Pizza by Gabriele Bonci, Rizzoli 2013, hardcover $30.00, 256 pages

As with all simple things, pizza requires attention.

Step away from the phone. There is no excuse for not making your own pizza—from dough to toppings.You can use my simple recipe:

1 cup white flour

½ cup whole wheat flour

generous teaspoon of yeast

teaspoon of salt

½ cup of water

1 tablespoon of olive oil

Mix the ingredients, knead into a dough, let it rest/rise for an hour, stick it in the fridge. When you’re ready to eat, stretch it out, top it, and bake it hot.

But if you’re ready to up your game, work with Bonci’s techniques and recipes. Bonci, described as a “pure soul” and a “wonderful cook,” is devoted to making the best pizza in small Roman shop. He’s gathered a legion of followers, one of whom points out that Bonci has developed new flavors and textures for Italy’s best known food. Far from a dead thing in a box, Bonci’s pizza is a “living food.”

He begins with ingredients, encouraging you to find real food, not supermarket products. Farm markets are obvious sources for toppings, but it will not be possible to recreate the organic milled and specially blended flour that Bonci uses. The English translator helpfully notes that American bread flour is a reasonable substitute, particularly from smaller mills like Heartland and King Arthur. And with some practice you could blend for a personal balance of germ, protein, and gluten.

The dough that you make will be the foundation of the pizza and Bonci devotes pages to techniques, ingredients and explanations of what you and your ingredients are doing when you make dough—the chemistry of water, salt, yeast, and flour. His best advice is to be flexible, observe the way your ingredients, oven, and hands combine.

I followed Bonci’s directions to create a natural yeast. It took ten days to set up a mixture of rye flour and water, fed with more flour and water every few days while it gathered yeast from the air in my kitchen. Mine didn’t bubble and stiffen as shown in the book’s photos, but I forged ahead, mixing it into a dough that rose slowly and then sprung into an airy flat bread in the oven. I am a convert to natural yeast, which, when fed, can live indefinitely in your fridge.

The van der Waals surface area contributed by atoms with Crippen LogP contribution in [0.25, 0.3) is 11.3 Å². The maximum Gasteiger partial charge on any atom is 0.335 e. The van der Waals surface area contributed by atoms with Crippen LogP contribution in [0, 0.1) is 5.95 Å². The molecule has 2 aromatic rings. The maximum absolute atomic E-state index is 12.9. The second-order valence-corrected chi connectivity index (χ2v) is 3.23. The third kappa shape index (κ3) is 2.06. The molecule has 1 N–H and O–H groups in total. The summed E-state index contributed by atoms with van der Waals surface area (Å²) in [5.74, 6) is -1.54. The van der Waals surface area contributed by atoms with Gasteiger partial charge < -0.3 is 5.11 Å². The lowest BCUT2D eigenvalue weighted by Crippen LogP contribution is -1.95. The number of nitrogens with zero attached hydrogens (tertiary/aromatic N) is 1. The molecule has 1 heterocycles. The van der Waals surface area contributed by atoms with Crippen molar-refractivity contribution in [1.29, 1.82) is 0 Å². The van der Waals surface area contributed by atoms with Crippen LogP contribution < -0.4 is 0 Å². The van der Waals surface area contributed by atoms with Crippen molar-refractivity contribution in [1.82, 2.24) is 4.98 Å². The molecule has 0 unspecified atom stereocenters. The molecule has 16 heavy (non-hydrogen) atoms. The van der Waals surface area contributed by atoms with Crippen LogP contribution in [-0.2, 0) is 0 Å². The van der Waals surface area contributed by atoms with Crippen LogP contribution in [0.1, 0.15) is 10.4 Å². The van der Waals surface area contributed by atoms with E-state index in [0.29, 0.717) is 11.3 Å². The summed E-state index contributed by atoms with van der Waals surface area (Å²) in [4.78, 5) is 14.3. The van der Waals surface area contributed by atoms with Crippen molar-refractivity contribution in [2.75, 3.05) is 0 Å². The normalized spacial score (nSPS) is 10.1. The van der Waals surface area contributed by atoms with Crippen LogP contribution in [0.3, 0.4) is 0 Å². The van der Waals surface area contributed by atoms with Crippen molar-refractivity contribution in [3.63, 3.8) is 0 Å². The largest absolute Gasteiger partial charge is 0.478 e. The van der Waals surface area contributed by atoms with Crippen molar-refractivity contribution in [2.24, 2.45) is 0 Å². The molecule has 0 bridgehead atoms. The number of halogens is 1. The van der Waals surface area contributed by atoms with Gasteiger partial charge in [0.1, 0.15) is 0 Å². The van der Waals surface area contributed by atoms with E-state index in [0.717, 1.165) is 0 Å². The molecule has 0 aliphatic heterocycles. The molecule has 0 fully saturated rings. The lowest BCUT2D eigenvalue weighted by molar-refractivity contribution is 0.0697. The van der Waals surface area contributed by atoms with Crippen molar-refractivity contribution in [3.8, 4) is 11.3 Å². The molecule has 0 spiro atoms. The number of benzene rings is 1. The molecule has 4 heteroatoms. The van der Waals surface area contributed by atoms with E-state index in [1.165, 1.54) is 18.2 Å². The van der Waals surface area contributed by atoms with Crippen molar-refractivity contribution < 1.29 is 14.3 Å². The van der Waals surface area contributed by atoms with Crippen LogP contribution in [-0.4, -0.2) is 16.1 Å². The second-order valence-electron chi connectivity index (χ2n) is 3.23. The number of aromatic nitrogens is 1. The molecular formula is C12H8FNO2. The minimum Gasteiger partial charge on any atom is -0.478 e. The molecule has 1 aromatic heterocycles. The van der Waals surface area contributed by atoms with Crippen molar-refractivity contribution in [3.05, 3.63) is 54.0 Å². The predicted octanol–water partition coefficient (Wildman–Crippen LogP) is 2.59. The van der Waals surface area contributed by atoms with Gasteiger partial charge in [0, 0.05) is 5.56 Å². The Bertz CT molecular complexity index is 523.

But dough is more than ingredients. Its structure is created through manipulation and Bonci recommends not punching it down, but repeatedly folding it to create and capture air bubbles. And when it’s risen, he doesn’t use a rolling pin or fling it into the air, he gently stretches it into place on an oiled pan. Even when I used his instant yeast recipe and followed his techniques, the result was superior.

Bonci’s dough, baked in a 450-475 oven is like a flatbread—sometimes toppings are baked in, sometimes added later, and sometimes sandwiched. With the care he takes to create the dough, Bonci uses only the best ingredients, inspired by the season. In the summer he tops with zucchini, figs, or octopus, or with grilled peaches and greens. In the Autumn, he uses mushrooms, gruyere and chicory, or with oranges, spinach and coppa di testa. Winter is time for chickpea puree and baccala, or duck and oranges and in the Spring, artichokes or eggs, asparagus, and lemon.

You’ll be challenged to find his exact ingredients like that coppa di testa salumi or the Roman puntarelle greens. But you should rise to creating your own version inspired by his surprising combinations.

This may sound like a lot of work, but it quickly becomes instinctual second nature. And anything else will taste like the cardboard box it came in.

About Appetite for Books

read, cook, eat, repeat
This entry was posted in baking, chef, cultural, food focus, international, technique, what's for dinner and tagged , , , . Bookmark the permalink.

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